Some women change their nutrition during their menstrual period. While some tend to consume sugary foods, others consume more liquids. In our study, 27% of adolescents with dysmenorrhoea during their menstrual period reported that they changed their nutrition. It was seen that 82% of the participants increased fruit-vegetable, 73% increased the amount of sugary foods, 54% increased the amount of protein foods, 63% increased herbal tea and 45% decreased consuming salt. When the family income status of the participants was looked at, it was determined that 68.7% of the participants had a good family income, 71.9% had a moderate income, and 64.4% had a low income. In the study by Gagua et al. (2012), 85.51% of the participants with dysmenorrhoea were from families with a moderate income, while 9.42% was from families with high income [20].

In conclusion, we found that dysmenorrhoea is a health problem which is important for young girls and needs to be solved. Education programs about coping methods for young girls should be organised and consultancy should be given to reduce school absence and increase life quality. Availability of a physiological factor causing dysmenorrhoea needs to be excluded.

Funding Support

This study was funded and supported by Eskişehir Osmangazi university of Scientific Research Project Units; Project no: 201211008. All financial support used to data collection, analysed data and wrote the manuscript.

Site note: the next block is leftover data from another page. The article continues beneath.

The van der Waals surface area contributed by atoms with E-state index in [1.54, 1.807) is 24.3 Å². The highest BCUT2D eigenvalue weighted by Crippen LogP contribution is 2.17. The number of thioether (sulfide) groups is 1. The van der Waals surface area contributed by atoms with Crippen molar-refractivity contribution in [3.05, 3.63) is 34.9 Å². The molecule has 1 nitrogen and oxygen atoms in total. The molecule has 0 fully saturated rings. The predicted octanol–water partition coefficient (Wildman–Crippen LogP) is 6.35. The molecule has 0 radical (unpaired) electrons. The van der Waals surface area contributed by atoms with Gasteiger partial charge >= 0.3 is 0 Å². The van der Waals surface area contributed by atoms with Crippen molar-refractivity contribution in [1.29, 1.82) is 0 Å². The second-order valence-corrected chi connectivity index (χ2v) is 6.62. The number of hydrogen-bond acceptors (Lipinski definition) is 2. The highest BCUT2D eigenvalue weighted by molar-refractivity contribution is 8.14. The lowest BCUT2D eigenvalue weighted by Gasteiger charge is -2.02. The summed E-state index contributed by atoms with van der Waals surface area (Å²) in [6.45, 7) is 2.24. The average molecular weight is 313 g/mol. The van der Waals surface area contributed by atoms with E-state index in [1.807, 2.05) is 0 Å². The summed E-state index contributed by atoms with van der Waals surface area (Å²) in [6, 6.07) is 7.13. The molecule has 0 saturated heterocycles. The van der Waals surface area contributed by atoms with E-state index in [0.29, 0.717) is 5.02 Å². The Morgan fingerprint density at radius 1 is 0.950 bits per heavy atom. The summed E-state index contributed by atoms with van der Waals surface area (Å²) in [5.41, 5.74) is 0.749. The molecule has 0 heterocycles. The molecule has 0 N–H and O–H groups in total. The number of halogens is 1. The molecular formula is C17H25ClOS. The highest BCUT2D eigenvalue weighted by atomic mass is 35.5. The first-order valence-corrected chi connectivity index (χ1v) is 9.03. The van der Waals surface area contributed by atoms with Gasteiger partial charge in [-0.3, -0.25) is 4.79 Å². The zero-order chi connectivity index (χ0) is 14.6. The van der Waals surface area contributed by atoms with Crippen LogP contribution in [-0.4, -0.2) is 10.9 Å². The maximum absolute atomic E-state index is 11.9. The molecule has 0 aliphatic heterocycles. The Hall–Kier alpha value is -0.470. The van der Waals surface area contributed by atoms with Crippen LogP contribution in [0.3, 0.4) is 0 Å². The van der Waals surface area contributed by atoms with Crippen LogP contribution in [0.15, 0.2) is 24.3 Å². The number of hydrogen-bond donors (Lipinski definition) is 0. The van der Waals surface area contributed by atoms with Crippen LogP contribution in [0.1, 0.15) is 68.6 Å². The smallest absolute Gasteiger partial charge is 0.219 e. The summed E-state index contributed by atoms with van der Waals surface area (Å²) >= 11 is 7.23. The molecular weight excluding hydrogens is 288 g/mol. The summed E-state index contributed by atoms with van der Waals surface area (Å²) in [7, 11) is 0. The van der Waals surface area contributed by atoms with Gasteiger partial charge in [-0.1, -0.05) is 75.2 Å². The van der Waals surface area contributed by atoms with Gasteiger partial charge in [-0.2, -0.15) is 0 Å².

Disclosure of Conflict of Interest


Ethical Concerns

Written permission from the ethic committee of related universities was obtained in order to do the research. The students involved in the study were informed about the purpose of the study. The participants were asked to sign consent forms and were informed that they could withdraw from the study at any time. 2012-11-008 scientifically coded is derived from the project supported by Eskişehir Osmangazi University Scientific Research Unit.


The author would like to thank all participant and Eskişehir Osmangazi university of Scientific Research Project Unit.